Nova N, Deyle ER, Shocket MS, MacDonald AJ, Childs ML, Rypdal M, Sugihara G, Mordecai EA. Environmental factors drive dengue incidence in Puerto Rico. 3rd Annual Stanford Global Health Research Convening. February 2018, Stanford University, Stanford, CA.
Nova N, Shocket M, MacDonald A, Childs M, Rypdal M, Sugihara G, Mordecai E. Environmental factors driving dengue incidence in Central and South America. Ecology and Evolution of Infectious Diseases (EEID) Conference. June 2017, University of California, Santa Barbara, CA.
Nova N, Koelle K. Modeling the development of neutralizing antibody breadth in chronic-stage HIV infection. Triangle Center for Evolutionary Medicine Symposium. November 2015, The Solution Center in Research Triangle Park, Durham, NC.
Mideus G, Nova N, Härenstam-Nielsen L, Enqvist A, Tomaszuk M, Rojas C. Autonomous Robot Accomplishing Standstill Balance and Forward Motion Using Segway Technology. Annual Electrical Engineering Symposium. May 2013, Royal Institute of Technology, Stockholm, Sweden.
Nova N, Bas D, Svensson K. Assessment of c-Fos as a marker of spinal neuronal activity in a pain model of rheumatoid arthritis. Medical Sciences Symposium, August 2010, Karolinska Institutet, Stockholm, Sweden.
Nova N, Robertson K. Activation of Liver X Receptor affects the function and differentiation of osteoclasts. Biomedical Sciences Symposium, August 2006, Karolinska Institutet, Stockholm, Sweden.
RSI is a summer research program for high school students at Massachusetts Institute of Technology (MIT) and co-sponsored by the Center for Excellence in Education (CEE). Nicole attended RSI as a student in 2007 and she worked with Prof. Jeremy Wolfe in the Visual Attention Lab in the Department of Brain and Cognitive Sciences at Harvard Medical School and Brigham and Women's Hospital. She was investigating whether a simple search task (i.e. looking for a green line among red lines) was correlated with the search for objects in the real world, in particular, the search for weapons in airport security (X-ray images of luggage). The work was later published in the Journal of Vision. As an RSI alum, Nicole has been involved with the RSI program for several years and served as the Director of RSI in 2016. For more information, see the CEE Alumni Spotlight press release page (see PDF).
Rays is a summer research program for high school students, similar to Research Science Institute (RSI), but located in Sweden and it was founded in 2011. The first couple of years were run by Swedish RSI alumni (including Nicole), before Rays alumni could also hold staff positions. Mentorships are being held at various universities in Stockholm, such as Karolinska Institutet, Stockholm University and the Royal Institute of Technology. After a summer-long internship in a research lab, the Rays students present their projects in the Swedish Museum of Science and Technology.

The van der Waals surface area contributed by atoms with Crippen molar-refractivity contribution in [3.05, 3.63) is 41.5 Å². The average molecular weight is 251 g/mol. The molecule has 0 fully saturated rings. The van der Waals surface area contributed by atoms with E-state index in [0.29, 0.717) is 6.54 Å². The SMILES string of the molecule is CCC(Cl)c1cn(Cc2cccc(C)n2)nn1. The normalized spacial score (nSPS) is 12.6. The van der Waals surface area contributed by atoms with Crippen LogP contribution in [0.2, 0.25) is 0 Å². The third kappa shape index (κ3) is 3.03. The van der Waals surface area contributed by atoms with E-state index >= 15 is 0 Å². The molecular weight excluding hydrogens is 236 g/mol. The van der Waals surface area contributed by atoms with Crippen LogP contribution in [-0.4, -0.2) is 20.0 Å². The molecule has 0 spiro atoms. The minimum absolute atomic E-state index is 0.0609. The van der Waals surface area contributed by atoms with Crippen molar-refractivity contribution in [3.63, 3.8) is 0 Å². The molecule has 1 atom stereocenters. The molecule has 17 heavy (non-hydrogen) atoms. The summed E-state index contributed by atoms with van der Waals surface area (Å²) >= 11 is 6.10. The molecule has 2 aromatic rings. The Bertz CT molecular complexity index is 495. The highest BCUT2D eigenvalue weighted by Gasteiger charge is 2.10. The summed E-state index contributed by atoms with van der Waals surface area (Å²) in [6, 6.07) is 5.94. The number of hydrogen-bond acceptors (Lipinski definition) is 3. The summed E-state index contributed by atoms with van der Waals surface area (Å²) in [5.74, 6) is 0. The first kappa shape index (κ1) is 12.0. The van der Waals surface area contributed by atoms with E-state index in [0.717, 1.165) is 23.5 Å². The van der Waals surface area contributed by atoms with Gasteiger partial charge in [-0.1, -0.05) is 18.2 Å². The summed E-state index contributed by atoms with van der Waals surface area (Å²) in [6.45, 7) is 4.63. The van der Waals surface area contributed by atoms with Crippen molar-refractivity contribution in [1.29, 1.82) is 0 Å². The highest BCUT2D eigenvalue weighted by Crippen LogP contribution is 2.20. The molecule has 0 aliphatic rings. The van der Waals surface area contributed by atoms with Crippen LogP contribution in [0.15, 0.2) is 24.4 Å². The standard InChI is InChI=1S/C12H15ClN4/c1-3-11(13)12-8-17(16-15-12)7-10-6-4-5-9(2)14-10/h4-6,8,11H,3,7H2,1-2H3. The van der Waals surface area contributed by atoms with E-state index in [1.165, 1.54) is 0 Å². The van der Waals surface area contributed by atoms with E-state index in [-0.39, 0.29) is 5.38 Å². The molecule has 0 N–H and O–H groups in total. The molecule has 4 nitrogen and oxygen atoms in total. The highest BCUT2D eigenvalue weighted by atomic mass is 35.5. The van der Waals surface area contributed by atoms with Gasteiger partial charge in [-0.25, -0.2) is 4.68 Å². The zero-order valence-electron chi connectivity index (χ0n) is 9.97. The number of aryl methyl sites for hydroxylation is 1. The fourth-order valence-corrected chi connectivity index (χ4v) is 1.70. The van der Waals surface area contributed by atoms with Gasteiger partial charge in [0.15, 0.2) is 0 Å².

In 2012, Nicole earned a degree in dental surgery from Karolinska Institutet in Sweden. As an EU Erasmus Mundus scholar, she also studied at Queen Mary University of London as an exchange student in 2011. Nicole also earned a M.Sc. and she completed her Master's thesis in the Molecular Pain Lab in the Department of Physiology and Pharmacology and the Department of Oral Physiology at Karolinska Institutet. Her thesis was on the pathophysiology of chronic pain in rheumatoid arthritis studied in vivo using a mouse model (more information can be found here).
Nicole also completed a clinical internship in the Department of Head and Neck Surgery at the Medical University of Vienna in Austria in 2010. She worked on several head and neck cancer cases and became interested in the evolution of cancer on a cell population level. That spark of interest led her to the field of evolutionary medicine, and eventually to the broader field of ecology and evolutionary biology.
During her years of clinical work and biomedical research, she became fascinated by mathematical biology and how one could build mathematical models to run in silico experiments (computer simulations), which could replace time-consuming, expensive and/or infeasible empirical studies. She obtained her quantitative foundation by studying electrical engineering at the Royal Institute of Technology in Sweden. On the left, there is a video of a robot that she and a team of engineering students built using Segway technology.
In 2014, Nicole started working in the Michor Lab, Department of Biostatistics and Computational Biology at Dana-Farber/Harvard Cancer Center (Dana-Farber Cancer Institute, Harvard Medical School and Harvard T.H. Chan School of Public Health). She worked on mathematical modeling of cancer development and progression using theories from evolutionary dynamics, population genetics and stochastic processes.
Then, she worked as a Research Associate in the Koelle Research Group in the Department of Biology at Duke University. She formulated a mathematical model to study the development of broadly neutralizing antibodies (BnAbs) in chronic HIV-infections. Understanding the co-evolution between the potent BnAbs and HIV could potentially provide useful insights for developing effective HIV vaccines.